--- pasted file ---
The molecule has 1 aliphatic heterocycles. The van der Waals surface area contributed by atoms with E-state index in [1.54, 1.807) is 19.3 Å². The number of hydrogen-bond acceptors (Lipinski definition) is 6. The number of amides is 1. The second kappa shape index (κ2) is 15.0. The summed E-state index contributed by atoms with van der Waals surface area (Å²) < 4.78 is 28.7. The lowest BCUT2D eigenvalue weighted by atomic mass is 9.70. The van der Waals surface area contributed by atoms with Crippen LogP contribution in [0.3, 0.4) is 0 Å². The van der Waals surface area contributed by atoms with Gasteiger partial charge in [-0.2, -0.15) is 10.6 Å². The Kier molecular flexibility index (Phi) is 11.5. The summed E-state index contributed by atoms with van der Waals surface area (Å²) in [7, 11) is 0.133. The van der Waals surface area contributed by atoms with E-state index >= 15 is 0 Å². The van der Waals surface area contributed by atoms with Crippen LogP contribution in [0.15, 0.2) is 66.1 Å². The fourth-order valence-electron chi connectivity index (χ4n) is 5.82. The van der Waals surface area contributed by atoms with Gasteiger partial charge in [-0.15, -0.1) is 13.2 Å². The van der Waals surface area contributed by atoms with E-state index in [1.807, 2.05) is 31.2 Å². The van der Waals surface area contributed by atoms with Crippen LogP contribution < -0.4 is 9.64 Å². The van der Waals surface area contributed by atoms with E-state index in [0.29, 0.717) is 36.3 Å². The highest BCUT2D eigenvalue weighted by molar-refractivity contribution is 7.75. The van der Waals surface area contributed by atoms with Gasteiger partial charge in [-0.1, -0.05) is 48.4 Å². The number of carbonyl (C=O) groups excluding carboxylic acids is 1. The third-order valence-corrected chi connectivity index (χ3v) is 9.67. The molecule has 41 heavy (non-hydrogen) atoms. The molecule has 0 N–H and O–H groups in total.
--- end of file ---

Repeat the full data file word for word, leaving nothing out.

The molecule has 1 aliphatic heterocycles. The van der Waals surface area contributed by atoms with E-state index in [1.54, 1.807) is 19.3 Å². The number of hydrogen-bond acceptors (Lipinski definition) is 6. The number of amides is 1. The second kappa shape index (κ2) is 15.0. The summed E-state index contributed by atoms with van der Waals surface area (Å²) < 4.78 is 28.7. The lowest BCUT2D eigenvalue weighted by atomic mass is 9.70. The van der Waals surface area contributed by atoms with Crippen LogP contribution in [0.3, 0.4) is 0 Å². The van der Waals surface area contributed by atoms with Gasteiger partial charge in [-0.2, -0.15) is 10.6 Å². The Kier molecular flexibility index (Phi) is 11.5. The summed E-state index contributed by atoms with van der Waals surface area (Å²) in [7, 11) is 0.133. The van der Waals surface area contributed by atoms with E-state index >= 15 is 0 Å². The van der Waals surface area contributed by atoms with Crippen LogP contribution in [0.15, 0.2) is 66.1 Å². The fourth-order valence-electron chi connectivity index (χ4n) is 5.82. The van der Waals surface area contributed by atoms with Gasteiger partial charge in [-0.15, -0.1) is 13.2 Å². The van der Waals surface area contributed by atoms with E-state index in [1.807, 2.05) is 31.2 Å². The van der Waals surface area contributed by atoms with Crippen LogP contribution < -0.4 is 9.64 Å². The van der Waals surface area contributed by atoms with E-state index in [0.29, 0.717) is 36.3 Å². The highest BCUT2D eigenvalue weighted by molar-refractivity contribution is 7.75. The van der Waals surface area contributed by atoms with Gasteiger partial charge in [-0.1, -0.05) is 48.4 Å². The number of carbonyl (C=O) groups excluding carboxylic acids is 1. The third-order valence-corrected chi connectivity index (χ3v) is 9.67. The molecule has 41 heavy (non-hydrogen) atoms. The molecule has 0 N–H and O–H groups in total.